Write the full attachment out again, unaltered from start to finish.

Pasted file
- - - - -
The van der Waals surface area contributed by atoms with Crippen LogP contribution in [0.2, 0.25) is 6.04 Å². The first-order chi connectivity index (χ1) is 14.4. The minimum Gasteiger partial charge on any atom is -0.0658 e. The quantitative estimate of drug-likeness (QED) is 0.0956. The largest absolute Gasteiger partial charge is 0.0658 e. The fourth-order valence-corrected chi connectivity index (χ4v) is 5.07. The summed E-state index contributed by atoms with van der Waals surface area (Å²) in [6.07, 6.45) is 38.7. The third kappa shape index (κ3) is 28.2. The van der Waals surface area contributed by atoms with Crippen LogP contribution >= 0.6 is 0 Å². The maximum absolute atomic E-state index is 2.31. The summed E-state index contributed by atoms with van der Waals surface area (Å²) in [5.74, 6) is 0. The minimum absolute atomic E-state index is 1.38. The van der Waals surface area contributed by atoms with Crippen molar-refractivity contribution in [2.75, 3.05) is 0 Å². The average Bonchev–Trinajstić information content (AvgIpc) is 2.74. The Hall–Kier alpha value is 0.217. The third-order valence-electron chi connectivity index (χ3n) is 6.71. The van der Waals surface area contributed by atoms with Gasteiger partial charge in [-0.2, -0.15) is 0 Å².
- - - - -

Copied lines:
The van der Waals surface area contributed by atoms with Crippen LogP contribution in [0.2, 0.25) is 6.04 Å². The first-order chi connectivity index (χ1) is 14.4. The minimum Gasteiger partial charge on any atom is -0.0658 e. The quantitative estimate of drug-likeness (QED) is 0.0956. The largest absolute Gasteiger partial charge is 0.0658 e. The fourth-order valence-corrected chi connectivity index (χ4v) is 5.07. The summed E-state index contributed by atoms with van der Waals surface area (Å²) in [6.07, 6.45) is 38.7. The third kappa shape index (κ3) is 28.2. The van der Waals surface area contributed by atoms with Crippen LogP contribution >= 0.6 is 0 Å². The maximum absolute atomic E-state index is 2.31. The summed E-state index contributed by atoms with van der Waals surface area (Å²) in [5.74, 6) is 0. The minimum absolute atomic E-state index is 1.38. The van der Waals surface area contributed by atoms with Crippen molar-refractivity contribution in [2.75, 3.05) is 0 Å². The average Bonchev–Trinajstić information content (AvgIpc) is 2.74. The Hall–Kier alpha value is 0.217. The third-order valence-electron chi connectivity index (χ3n) is 6.71. The van der Waals surface area contributed by atoms with Gasteiger partial charge in [-0.2, -0.15) is 0 Å².